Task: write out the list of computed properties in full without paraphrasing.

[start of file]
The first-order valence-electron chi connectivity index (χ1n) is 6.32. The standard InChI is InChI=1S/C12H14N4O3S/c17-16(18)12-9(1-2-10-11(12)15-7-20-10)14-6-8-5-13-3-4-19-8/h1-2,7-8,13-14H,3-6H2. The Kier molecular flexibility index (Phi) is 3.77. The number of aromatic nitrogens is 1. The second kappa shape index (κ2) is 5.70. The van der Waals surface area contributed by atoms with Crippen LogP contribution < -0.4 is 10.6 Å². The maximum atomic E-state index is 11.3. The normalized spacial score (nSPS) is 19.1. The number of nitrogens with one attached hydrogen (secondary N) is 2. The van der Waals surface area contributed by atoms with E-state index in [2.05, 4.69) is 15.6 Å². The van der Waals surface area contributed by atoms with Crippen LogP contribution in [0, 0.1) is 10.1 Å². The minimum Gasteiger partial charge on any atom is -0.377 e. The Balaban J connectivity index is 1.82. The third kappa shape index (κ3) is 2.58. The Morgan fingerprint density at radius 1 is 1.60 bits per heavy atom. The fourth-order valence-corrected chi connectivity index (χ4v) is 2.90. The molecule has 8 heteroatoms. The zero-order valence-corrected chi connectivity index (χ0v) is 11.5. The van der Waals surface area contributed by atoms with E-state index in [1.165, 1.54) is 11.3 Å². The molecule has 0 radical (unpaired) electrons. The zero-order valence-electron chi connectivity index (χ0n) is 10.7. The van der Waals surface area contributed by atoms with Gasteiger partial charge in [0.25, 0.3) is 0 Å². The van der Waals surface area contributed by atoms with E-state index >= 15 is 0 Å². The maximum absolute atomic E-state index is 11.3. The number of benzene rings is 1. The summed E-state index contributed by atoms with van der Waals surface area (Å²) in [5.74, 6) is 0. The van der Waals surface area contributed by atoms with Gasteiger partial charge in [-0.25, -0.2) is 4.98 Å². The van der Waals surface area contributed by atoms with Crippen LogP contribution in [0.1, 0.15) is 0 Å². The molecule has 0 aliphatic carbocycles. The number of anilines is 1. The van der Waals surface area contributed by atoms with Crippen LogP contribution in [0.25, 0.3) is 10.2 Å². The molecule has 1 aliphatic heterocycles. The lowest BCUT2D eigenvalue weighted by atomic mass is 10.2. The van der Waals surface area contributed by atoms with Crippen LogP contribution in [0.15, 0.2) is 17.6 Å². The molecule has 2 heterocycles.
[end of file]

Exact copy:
The first-order valence-electron chi connectivity index (χ1n) is 6.32. The standard InChI is InChI=1S/C12H14N4O3S/c17-16(18)12-9(1-2-10-11(12)15-7-20-10)14-6-8-5-13-3-4-19-8/h1-2,7-8,13-14H,3-6H2. The Kier molecular flexibility index (Phi) is 3.77. The number of aromatic nitrogens is 1. The second kappa shape index (κ2) is 5.70. The van der Waals surface area contributed by atoms with Crippen LogP contribution < -0.4 is 10.6 Å². The maximum atomic E-state index is 11.3. The normalized spacial score (nSPS) is 19.1. The number of nitrogens with one attached hydrogen (secondary N) is 2. The van der Waals surface area contributed by atoms with E-state index in [2.05, 4.69) is 15.6 Å². The van der Waals surface area contributed by atoms with Crippen LogP contribution in [0, 0.1) is 10.1 Å². The minimum Gasteiger partial charge on any atom is -0.377 e. The Balaban J connectivity index is 1.82. The third kappa shape index (κ3) is 2.58. The Morgan fingerprint density at radius 1 is 1.60 bits per heavy atom. The fourth-order valence-corrected chi connectivity index (χ4v) is 2.90. The molecule has 8 heteroatoms. The zero-order valence-corrected chi connectivity index (χ0v) is 11.5. The van der Waals surface area contributed by atoms with E-state index in [1.165, 1.54) is 11.3 Å². The molecule has 0 radical (unpaired) electrons. The zero-order valence-electron chi connectivity index (χ0n) is 10.7. The van der Waals surface area contributed by atoms with Gasteiger partial charge in [0.25, 0.3) is 0 Å². The van der Waals surface area contributed by atoms with E-state index >= 15 is 0 Å². The maximum absolute atomic E-state index is 11.3. The number of benzene rings is 1. The summed E-state index contributed by atoms with van der Waals surface area (Å²) in [5.74, 6) is 0. The van der Waals surface area contributed by atoms with Gasteiger partial charge in [-0.25, -0.2) is 4.98 Å². The van der Waals surface area contributed by atoms with Crippen LogP contribution in [0.1, 0.15) is 0 Å². The molecule has 0 aliphatic carbocycles. The number of anilines is 1. The van der Waals surface area contributed by atoms with Crippen LogP contribution in [0.25, 0.3) is 10.2 Å². The molecule has 1 aliphatic heterocycles. The lowest BCUT2D eigenvalue weighted by atomic mass is 10.2. The van der Waals surface area contributed by atoms with Crippen LogP contribution in [0.15, 0.2) is 17.6 Å². The molecule has 2 heterocycles.